Considering the ethics of adopting children to study them

An ethicist look at three scenarios to help sort out the difference between studying one’s biological vs. adopted children:

Ethics has a bizarre blind spot around parents and children. For no justifiable reason that I can discern, we deem it perfectly tolerable for a parent to decide unilaterally to raise their child genderless or under the Tiger Mother or laissez-faire method of parenting, but horror at the idea of someone “testing” one of these parental styles on a child. Recall, there is no test to become a parent, no minimum qualification or form of licensing. In fact, if you are so irresponsible as to unintentionally have a child you do not want and cannot support, you have more of a right (and obligation) to rear that child than a stranger with the means and desire to give that child a better life…

I would like to test this reproduce-rearing correlation with a thought experiment. The details of the thought experiment appear below the fold, but the conclusion is as follows: it would be ethically permissible for a scientist to adopt a large group of children and then perform specific, non-harmful, nature-vs-nurture social experiments on those children…

After running through three scenarios, here is the conclusion:

Therefore, if it is morally permissible for parents to independently decide how to raise their children in regards to gender, it should be morally permissible for a team of scientists to conduct a rigorous experiment with their own adopted children on the impact of rearing on gender and sexual preferences.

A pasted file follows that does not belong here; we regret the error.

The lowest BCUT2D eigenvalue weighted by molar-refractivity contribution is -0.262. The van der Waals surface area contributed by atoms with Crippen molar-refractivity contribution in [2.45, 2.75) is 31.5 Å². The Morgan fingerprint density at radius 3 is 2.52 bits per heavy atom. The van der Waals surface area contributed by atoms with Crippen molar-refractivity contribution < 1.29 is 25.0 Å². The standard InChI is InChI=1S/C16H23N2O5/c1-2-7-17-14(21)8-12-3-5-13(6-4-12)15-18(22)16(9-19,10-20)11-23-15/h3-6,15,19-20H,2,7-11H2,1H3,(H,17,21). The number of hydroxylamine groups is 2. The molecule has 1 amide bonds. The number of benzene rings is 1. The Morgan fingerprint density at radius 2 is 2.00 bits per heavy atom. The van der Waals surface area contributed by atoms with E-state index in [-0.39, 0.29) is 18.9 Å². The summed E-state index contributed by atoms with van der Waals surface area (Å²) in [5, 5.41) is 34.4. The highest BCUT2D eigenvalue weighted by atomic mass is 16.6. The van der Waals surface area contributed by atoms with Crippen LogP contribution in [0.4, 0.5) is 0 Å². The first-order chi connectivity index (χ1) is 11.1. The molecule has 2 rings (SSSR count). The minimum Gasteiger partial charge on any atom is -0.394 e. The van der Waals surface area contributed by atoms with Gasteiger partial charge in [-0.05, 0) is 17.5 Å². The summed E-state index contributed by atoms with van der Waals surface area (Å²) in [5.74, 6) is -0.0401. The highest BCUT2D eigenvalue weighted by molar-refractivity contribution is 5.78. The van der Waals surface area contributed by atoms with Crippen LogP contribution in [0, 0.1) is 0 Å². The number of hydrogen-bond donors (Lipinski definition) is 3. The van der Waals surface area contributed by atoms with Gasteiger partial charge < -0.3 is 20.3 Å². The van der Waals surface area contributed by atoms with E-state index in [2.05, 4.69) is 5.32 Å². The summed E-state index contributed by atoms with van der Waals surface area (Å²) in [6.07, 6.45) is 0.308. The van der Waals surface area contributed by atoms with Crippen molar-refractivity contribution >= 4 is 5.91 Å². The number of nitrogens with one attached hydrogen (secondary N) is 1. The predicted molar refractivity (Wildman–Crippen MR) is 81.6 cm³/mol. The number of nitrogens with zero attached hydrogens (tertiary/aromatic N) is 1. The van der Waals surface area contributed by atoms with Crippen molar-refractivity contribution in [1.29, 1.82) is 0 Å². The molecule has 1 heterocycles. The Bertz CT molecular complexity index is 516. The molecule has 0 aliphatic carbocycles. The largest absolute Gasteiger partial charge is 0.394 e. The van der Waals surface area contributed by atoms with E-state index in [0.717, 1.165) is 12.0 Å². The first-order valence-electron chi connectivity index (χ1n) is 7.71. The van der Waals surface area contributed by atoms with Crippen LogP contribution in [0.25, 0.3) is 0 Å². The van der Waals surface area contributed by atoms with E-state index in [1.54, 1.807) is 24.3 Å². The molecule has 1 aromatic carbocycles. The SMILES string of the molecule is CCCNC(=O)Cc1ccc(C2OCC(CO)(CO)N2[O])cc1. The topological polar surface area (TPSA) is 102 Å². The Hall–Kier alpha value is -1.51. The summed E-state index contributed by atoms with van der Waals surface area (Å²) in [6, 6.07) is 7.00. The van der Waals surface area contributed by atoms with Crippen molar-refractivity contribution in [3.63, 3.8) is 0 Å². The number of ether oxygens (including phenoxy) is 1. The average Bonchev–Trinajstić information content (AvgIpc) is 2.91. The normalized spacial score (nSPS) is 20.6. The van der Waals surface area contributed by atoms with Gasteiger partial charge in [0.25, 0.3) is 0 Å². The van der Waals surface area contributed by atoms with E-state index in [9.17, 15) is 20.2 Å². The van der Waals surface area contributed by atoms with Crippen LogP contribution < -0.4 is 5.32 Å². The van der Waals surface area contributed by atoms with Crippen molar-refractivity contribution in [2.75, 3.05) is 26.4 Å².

I imagine an IRB would have a very difficult time approving a formal proposal for this.

Several other methodological issues come to mind:

1. There could be issues of objectivity: how do we know parents of either biological or adoptive children could “objectively” observe their own kids? This may be a bigger problem in some disciplines than others: ethnographies, for example, utilize participant observation which parents would certainly be a part of. But even then, there are concerns about the researcher becoming too immersed in the setting of the study and losing an outsider’s point of view. Scenario #3 simply suggests that sociologist parents would make “unbiased observations.”

2. How could an experimenter be sure that results from adopted (or even biological) children are the result of the treatment rather than prior experiences and behaviors? Experiments try to isolate the effects of treatments but adopted children could have numerous confounding factors from their pre-adoption days.

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